Maybe Quarantine’s Not The Problem. Maybe It’s Highlighting Things That Were Already Problems

I’m afraid this won’t be a very uplifting post. I do plan to end on a hopeful note, but I’m going to be talking about things that simply aren’t easy topics. These are some things I’ve been thinking about since the quarantine started, and I think it’s important to talk about them. I wanted to put that warning here, though, since I understand if you’re trying to avoid reading anything that might drag your mood down any further considering how much negativity we’re hearing right now.

Quarantine is being blamed for all kinds of things such as, “It’s ruining my life,” “It’s causing domestic violence,” “It’s making me hate my kids,” and “It’s causing a mental health crisis” (general examples, not actual quotes from anyone I know). Now, there’s no denying that the stress of a pandemic, and the changes resulting from efforts to stop the spread, are putting increased pressures on our lives. But maybe the quarantine isn’t causing all these issues. Maybe it’s making them so much worse that we’re finally noticing them on a wider scale.

It’s All About Me

One of the most disturbing things to come out of this quarantine (for me at least) is the realization that so many people don’t care about helping others if it inconveniences them. They don’t want to stay home because they feel healthy, and they don’t care that they could possibly spread the infection and lead to more deaths. “I have rights! If people weren’t so panicked they’d never have infringed on how I do things. It’s ridiculous that I have to stay home because other people are sick.”

This is so short-sighted I have a hard time wrapping my head around it. Suppose, for the sake of argument, that this coronavirus really has been blow out of proportion and is no more serious than the flu. Even if that were true (and the facts so far say it’s not), if you could save just one life by obeying the stay at home order why wouldn’t you want to do that? and also take reasonable precautions when you do go out to avoid becoming infected or carrying the illness to someone else? Read more

How Do You Hold on to Hope When You’re Fighting Anxiety and Depression?

Anxiety and depression are two of the most common mental illnesses, and they often occur together. Just because its relatively common, though, doesn’t make dealing with both feel any less weird. Exhibit A, this image I ran across on Pinterest:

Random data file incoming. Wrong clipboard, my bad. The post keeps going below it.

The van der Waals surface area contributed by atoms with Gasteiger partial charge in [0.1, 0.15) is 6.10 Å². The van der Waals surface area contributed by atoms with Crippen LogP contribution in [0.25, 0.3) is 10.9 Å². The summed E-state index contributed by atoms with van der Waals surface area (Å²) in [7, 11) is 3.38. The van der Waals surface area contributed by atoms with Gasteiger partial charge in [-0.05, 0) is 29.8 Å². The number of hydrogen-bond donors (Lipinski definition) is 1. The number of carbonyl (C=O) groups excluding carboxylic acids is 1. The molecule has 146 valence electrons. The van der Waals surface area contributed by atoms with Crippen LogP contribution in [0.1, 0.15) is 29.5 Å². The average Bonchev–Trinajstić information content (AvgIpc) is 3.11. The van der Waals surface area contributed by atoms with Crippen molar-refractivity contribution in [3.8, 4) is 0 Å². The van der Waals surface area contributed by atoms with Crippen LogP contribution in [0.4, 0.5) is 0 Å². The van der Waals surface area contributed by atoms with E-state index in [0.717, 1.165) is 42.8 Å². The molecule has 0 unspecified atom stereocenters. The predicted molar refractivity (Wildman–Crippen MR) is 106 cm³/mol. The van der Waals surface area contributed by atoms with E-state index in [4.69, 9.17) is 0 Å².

It’s overly simplified, of course, to say “depression is when you don’t really care about anything” and “anxiety is when you care too much about everything.” Still, these comments capture part of how strange it feels to simultaneously (or alternately) deal with depression and anxiety. “Having both is staying in bed because you don’t want to go to school and then panicking because you don’t want to fail. Having both is wanting to go see your friends so you don’t lose them all, then staying home in bed because you don’t want to make the effort.”

Anxiety and depression are going to show up a bit different for everyone who struggles with them, but for me it’s like one day I’m on-edge, jittery, and so distracted by my inner anxiety monologue that I struggle to remember how things actually happened. Then the next day I feel like a weight’s pressing down on me snuffing out all motivation and hope. And some days, the smothering feeling is there but I’m also anxious about stuff I should care about and there’s this weird fight going on in my head. It’s exhausting.

Holding on to hope isn’t easy when you’re fighting a struggle inside your mind that tells you the worst could happen and there’s no point in trying to do anything about it. But we’re also not helpless victims of our own minds. We can change the patterns of our thoughts. We can choose to hold on to hope even when there seems no reason for it, and the easiest/best way to do this is with the Lord’s help.

Read more

Mermaids and Mental Health: Book Review of “Coral” by Sara Ella

I love stories about mermaids. I also love well-written stories that deal with mental health issues, so I was excited to receive an advance reader copy of Coral by Sara Ella through NetGalley. To quote the Goodreads description, “Taking a new twist on Hans Christian Andersen’s beloved—yet tragic—fairy tale, Coral explores mental health from multiple perspectives, questioning what it means to be human in a world where humanity often seems lost.”

Coral is a story told from three perspectives. Coral, the mermaid who doesn’t fit in with her family and fears she has been infected with the Disease that causes mermaids to feel human emotions. Brook, a young woman whose struggle with anxiety and depression have brought her to Fathoms, a group therapy home she doubts will help her find any point in living. And Merrick, who wants to escape his controlling father and finally reaches his breaking point when his mother disappears after his younger sister attempts suicide.

A note on mental illness in Coral

On the topic of suicide, I think it’s time to bring up trigger warnings for this book. The author says in a note at the beginning of this book that “Potential triggers include suicide, self-harm, emotional abuse, anxiety, depression, PTSD, eating disorders, and unwanted/non-consensual advances.” The author approaches mental health issues in a sensitive, caring way. She did extensive research, got feedback from sensitivity readers, and used her own personal experiences when writing this book. Read more